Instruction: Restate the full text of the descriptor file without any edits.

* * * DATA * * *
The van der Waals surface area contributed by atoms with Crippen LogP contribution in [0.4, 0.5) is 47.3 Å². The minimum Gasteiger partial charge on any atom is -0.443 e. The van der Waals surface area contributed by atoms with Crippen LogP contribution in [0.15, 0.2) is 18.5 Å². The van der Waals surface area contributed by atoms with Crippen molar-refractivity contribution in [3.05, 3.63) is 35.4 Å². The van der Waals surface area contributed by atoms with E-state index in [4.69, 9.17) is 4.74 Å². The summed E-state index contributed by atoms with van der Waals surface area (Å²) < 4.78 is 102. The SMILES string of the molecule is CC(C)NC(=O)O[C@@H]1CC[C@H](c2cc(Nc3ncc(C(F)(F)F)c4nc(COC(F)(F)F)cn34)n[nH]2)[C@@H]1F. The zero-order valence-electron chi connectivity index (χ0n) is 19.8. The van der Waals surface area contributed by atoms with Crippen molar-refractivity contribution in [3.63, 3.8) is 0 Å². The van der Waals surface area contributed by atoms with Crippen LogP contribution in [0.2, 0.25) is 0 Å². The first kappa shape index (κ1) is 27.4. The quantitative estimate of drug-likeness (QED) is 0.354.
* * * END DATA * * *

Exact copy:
The van der Waals surface area contributed by atoms with Crippen LogP contribution in [0.4, 0.5) is 47.3 Å². The minimum Gasteiger partial charge on any atom is -0.443 e. The van der Waals surface area contributed by atoms with Crippen LogP contribution in [0.15, 0.2) is 18.5 Å². The van der Waals surface area contributed by atoms with Crippen molar-refractivity contribution in [3.05, 3.63) is 35.4 Å². The van der Waals surface area contributed by atoms with E-state index in [4.69, 9.17) is 4.74 Å². The summed E-state index contributed by atoms with van der Waals surface area (Å²) < 4.78 is 102. The SMILES string of the molecule is CC(C)NC(=O)O[C@@H]1CC[C@H](c2cc(Nc3ncc(C(F)(F)F)c4nc(COC(F)(F)F)cn34)n[nH]2)[C@@H]1F. The zero-order valence-electron chi connectivity index (χ0n) is 19.8. The van der Waals surface area contributed by atoms with Crippen molar-refractivity contribution in [3.63, 3.8) is 0 Å². The van der Waals surface area contributed by atoms with Crippen LogP contribution in [0.2, 0.25) is 0 Å². The first kappa shape index (κ1) is 27.4. The quantitative estimate of drug-likeness (QED) is 0.354.